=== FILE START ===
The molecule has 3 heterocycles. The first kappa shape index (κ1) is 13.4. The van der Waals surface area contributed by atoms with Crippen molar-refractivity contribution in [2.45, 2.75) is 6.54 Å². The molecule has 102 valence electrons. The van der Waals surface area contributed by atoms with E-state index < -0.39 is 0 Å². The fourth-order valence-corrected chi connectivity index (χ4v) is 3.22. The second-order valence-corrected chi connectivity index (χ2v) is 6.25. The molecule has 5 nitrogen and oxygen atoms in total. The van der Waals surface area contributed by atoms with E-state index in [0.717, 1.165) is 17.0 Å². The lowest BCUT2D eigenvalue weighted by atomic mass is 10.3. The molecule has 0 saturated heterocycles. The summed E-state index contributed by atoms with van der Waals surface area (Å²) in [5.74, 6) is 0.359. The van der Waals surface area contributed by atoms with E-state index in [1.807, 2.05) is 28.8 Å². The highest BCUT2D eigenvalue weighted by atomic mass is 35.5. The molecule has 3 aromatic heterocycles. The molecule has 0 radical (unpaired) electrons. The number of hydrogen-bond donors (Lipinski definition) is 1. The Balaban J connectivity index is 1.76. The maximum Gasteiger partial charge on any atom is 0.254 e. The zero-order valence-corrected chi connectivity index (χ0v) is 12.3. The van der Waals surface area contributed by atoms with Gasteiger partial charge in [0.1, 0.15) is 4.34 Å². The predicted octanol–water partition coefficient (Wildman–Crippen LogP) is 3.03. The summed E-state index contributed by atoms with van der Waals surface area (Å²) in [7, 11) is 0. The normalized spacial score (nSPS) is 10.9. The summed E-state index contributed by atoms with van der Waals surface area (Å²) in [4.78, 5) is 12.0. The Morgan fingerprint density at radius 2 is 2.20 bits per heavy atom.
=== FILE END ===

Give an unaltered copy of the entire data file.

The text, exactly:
The molecule has 3 heterocycles. The first kappa shape index (κ1) is 13.4. The van der Waals surface area contributed by atoms with Crippen molar-refractivity contribution in [2.45, 2.75) is 6.54 Å². The molecule has 102 valence electrons. The van der Waals surface area contributed by atoms with E-state index < -0.39 is 0 Å². The fourth-order valence-corrected chi connectivity index (χ4v) is 3.22. The second-order valence-corrected chi connectivity index (χ2v) is 6.25. The molecule has 5 nitrogen and oxygen atoms in total. The van der Waals surface area contributed by atoms with E-state index in [0.717, 1.165) is 17.0 Å². The lowest BCUT2D eigenvalue weighted by atomic mass is 10.3. The molecule has 0 saturated heterocycles. The summed E-state index contributed by atoms with van der Waals surface area (Å²) in [5.74, 6) is 0.359. The van der Waals surface area contributed by atoms with E-state index in [1.807, 2.05) is 28.8 Å². The highest BCUT2D eigenvalue weighted by atomic mass is 35.5. The molecule has 3 aromatic heterocycles. The molecule has 0 radical (unpaired) electrons. The number of hydrogen-bond donors (Lipinski definition) is 1. The Balaban J connectivity index is 1.76. The maximum Gasteiger partial charge on any atom is 0.254 e. The zero-order valence-corrected chi connectivity index (χ0v) is 12.3. The van der Waals surface area contributed by atoms with Gasteiger partial charge in [0.1, 0.15) is 4.34 Å². The predicted octanol–water partition coefficient (Wildman–Crippen LogP) is 3.03. The summed E-state index contributed by atoms with van der Waals surface area (Å²) in [7, 11) is 0. The normalized spacial score (nSPS) is 10.9. The summed E-state index contributed by atoms with van der Waals surface area (Å²) in [4.78, 5) is 12.0. The Morgan fingerprint density at radius 2 is 2.20 bits per heavy atom.